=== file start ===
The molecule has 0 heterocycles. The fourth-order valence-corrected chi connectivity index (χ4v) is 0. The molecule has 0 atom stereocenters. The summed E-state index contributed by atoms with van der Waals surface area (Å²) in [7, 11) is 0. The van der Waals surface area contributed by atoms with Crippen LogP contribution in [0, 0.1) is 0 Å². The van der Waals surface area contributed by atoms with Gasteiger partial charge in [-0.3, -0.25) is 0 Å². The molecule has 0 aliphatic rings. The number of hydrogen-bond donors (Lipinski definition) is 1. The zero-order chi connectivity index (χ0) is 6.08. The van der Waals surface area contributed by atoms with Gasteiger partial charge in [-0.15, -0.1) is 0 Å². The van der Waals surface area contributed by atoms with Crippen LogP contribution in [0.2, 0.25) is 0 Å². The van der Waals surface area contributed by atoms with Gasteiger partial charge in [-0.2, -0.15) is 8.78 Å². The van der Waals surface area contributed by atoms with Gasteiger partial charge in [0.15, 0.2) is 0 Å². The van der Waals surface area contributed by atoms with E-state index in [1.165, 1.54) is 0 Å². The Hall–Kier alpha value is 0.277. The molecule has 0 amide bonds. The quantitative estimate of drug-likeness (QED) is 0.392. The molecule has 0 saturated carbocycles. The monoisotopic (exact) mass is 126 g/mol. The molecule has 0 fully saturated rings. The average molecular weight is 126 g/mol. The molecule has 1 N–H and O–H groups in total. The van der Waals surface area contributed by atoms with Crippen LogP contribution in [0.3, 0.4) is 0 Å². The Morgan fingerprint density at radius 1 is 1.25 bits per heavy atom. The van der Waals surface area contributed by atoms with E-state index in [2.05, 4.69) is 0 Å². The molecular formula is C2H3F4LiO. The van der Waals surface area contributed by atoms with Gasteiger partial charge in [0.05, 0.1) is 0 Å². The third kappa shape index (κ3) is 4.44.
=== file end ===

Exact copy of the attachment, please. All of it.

The molecule has 0 heterocycles. The fourth-order valence-corrected chi connectivity index (χ4v) is 0. The molecule has 0 atom stereocenters. The summed E-state index contributed by atoms with van der Waals surface area (Å²) in [7, 11) is 0. The van der Waals surface area contributed by atoms with Crippen LogP contribution in [0, 0.1) is 0 Å². The van der Waals surface area contributed by atoms with Gasteiger partial charge in [-0.3, -0.25) is 0 Å². The molecule has 0 aliphatic rings. The number of hydrogen-bond donors (Lipinski definition) is 1. The zero-order chi connectivity index (χ0) is 6.08. The van der Waals surface area contributed by atoms with Gasteiger partial charge in [-0.15, -0.1) is 0 Å². The van der Waals surface area contributed by atoms with Crippen LogP contribution in [0.2, 0.25) is 0 Å². The van der Waals surface area contributed by atoms with Gasteiger partial charge in [-0.2, -0.15) is 8.78 Å². The van der Waals surface area contributed by atoms with Gasteiger partial charge in [0.15, 0.2) is 0 Å². The van der Waals surface area contributed by atoms with E-state index in [1.165, 1.54) is 0 Å². The Hall–Kier alpha value is 0.277. The molecule has 0 amide bonds. The quantitative estimate of drug-likeness (QED) is 0.392. The molecule has 0 saturated carbocycles. The monoisotopic (exact) mass is 126 g/mol. The molecule has 0 fully saturated rings. The average molecular weight is 126 g/mol. The molecule has 1 N–H and O–H groups in total. The van der Waals surface area contributed by atoms with Crippen LogP contribution in [0.3, 0.4) is 0 Å². The Morgan fingerprint density at radius 1 is 1.25 bits per heavy atom. The van der Waals surface area contributed by atoms with E-state index in [2.05, 4.69) is 0 Å². The molecular formula is C2H3F4LiO. The van der Waals surface area contributed by atoms with Gasteiger partial charge in [0.05, 0.1) is 0 Å². The third kappa shape index (κ3) is 4.44.